FIG. 9 shows a further embodiment of the present invention, wherein reaction layer 24 is also attached to an inner surface of concave grooves 22, in addition to the surface other than the concave grooves 22 that is, to the whole surface of gas diffusion layer 23.

Reaction layer 24 of gas diffusion electrode 26 having such structure may possess a catalyst such as a platinum group metal, a platinum group metal oxide or a platinum group metal alloy supported thereon.

A typical process of employing these gas diffusion electrodes will be described referring to gas diffusion electrode 25 of FIG. 8 (a platinum catalyst is supported on reaction layer 24).

In the case of electrolysis (FIG. 10), a cation exchange membrane 28 is installed between and close to the two gas diffusion electrodes 25 employed as an anode and a cathode. When a sodium chloride aqueous solution is supplied to the anode chamber and a mixed flow of a sodium hydroxide aqueous solution and oxygen gas is supplied to the cathode chamber, the oxygen gas is captured in the hydrophobic apertures of gas diffusion layer 23 of concave grooves 22 even though the distances between cation exchange membrane 28 and both electrodes are small. The oxygen gas can easily migrate in the gas diffusion layer 23 and in the electroconductive porous member to be supplied to reaction layer 24 to be reduced to OH-. The Na+, having permeated the cation exchange membrane, reacts with OH- to produce NaOH, but the increase in concentration is small inasmuch as the electrolyte readily flows in concave grooves 22. Chlorine gas evolved on the anode is discharged through electroconductive porous member 21. Even though the interelectrode distance is small, a large volume of electrolyte and the gases can flow in this manner to facilitate the mass transfer required for promoting the reaction such that the electrolysis may be conducted at a higher level of efficiency, thereby raising the energy efficiency level.

In the case of a sulfuric acid-type fuel cell (FIG. 11), a first gas diffusion electrode 31 consisting of a reaction layer 29 and a gas diffusion layer 30, neither having any concave grooves, is located in a gas chamber as an oxygen electrode, and a second gas diffusion electrode 25 which is the same as that of FIG. 8 (a platinum catalyst is supported on reaction layer 29) is located close to first gas diffusion electrode 31 in a liquid chamber as a hydrogen electrode. The oxygen gas in the gas chamber diffuses into the gas diffusion layer 30 of gas diffusion electrode 31 to reach the hydrophobic portions of reaction layer 29, to be reacted by means of the platinum catalyst with sulfuric acid permeated into the hydrophilic portions of reaction layer 29 from the liquid chamber, to generate electricity through electron transfer.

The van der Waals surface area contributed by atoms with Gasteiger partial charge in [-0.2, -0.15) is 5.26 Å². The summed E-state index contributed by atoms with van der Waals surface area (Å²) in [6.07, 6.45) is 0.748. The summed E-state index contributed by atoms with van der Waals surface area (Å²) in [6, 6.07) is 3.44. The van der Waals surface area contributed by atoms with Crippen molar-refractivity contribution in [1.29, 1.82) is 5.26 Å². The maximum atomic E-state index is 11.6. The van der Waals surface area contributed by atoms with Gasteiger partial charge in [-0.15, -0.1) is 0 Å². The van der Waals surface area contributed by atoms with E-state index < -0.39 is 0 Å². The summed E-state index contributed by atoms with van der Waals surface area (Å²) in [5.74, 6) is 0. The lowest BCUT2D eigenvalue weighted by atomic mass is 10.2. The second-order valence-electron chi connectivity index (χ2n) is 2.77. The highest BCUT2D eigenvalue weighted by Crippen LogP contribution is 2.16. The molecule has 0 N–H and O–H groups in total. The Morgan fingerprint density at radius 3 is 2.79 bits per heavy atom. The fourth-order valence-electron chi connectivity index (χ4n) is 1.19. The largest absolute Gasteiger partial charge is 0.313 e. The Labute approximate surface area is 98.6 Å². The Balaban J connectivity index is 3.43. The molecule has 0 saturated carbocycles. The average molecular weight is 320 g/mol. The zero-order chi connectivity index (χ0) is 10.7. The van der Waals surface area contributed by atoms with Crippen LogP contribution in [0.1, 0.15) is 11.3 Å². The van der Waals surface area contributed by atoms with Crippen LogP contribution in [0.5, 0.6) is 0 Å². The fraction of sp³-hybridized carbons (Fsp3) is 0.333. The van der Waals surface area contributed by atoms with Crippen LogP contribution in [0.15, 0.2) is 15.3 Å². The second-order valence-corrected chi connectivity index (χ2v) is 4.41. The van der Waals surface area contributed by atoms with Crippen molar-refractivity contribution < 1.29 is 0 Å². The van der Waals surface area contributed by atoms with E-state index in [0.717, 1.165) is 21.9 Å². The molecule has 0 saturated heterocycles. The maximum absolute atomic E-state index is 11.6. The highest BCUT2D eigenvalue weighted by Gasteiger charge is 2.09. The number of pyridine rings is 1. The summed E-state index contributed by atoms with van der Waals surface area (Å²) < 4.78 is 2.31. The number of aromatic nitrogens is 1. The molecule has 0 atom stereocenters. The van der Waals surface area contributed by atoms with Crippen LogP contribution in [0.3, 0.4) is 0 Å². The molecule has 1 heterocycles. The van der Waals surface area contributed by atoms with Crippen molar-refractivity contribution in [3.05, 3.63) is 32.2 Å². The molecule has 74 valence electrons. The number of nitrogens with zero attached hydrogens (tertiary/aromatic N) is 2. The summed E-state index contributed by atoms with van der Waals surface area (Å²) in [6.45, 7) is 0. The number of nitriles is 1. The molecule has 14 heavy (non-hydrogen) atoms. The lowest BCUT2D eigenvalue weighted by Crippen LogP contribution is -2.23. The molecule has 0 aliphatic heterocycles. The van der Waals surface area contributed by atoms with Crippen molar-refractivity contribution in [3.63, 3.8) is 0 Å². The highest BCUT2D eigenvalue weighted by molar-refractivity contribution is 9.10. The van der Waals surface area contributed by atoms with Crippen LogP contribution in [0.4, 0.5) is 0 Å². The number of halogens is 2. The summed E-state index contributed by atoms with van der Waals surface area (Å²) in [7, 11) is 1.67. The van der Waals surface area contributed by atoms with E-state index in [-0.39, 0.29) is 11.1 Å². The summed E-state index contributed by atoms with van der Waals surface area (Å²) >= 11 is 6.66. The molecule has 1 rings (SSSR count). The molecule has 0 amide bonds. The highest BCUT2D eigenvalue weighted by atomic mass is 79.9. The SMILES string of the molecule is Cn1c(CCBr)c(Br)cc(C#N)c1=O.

On the other hand, hydrogen gas supplied to the liquid chamber is captured in the hydrophobic apertures of concave grooves 22 of gas diffusion electrode 25 to diffuse into gas diffusion layer 23 to reach the hydrophobic portions of reaction layer 24. The hydrogen gas is reacted by means of the platinum catalyst with sulfuric acid which is permeated into the hydrophilic portions of reaction layer 24 from the liquid chamber, to generate electricity through electron transfer.

In this fuel cell, the sulfuric acid aqueous solution can readily move in the concave grooves 22 of the hydrogen electrode even though the distance between the hydrogen electrode and the oxygen electrode is so small that the heat of the cell can be absorbed by passing the sulfuric acid aqueous solution therethrough, thereby eliminating the necessity for separate cooling means which are used for removing the heat from a conventional fuel cell. Furthermore, the energy efficiency can be increased because the interelectrode distance can be reduced.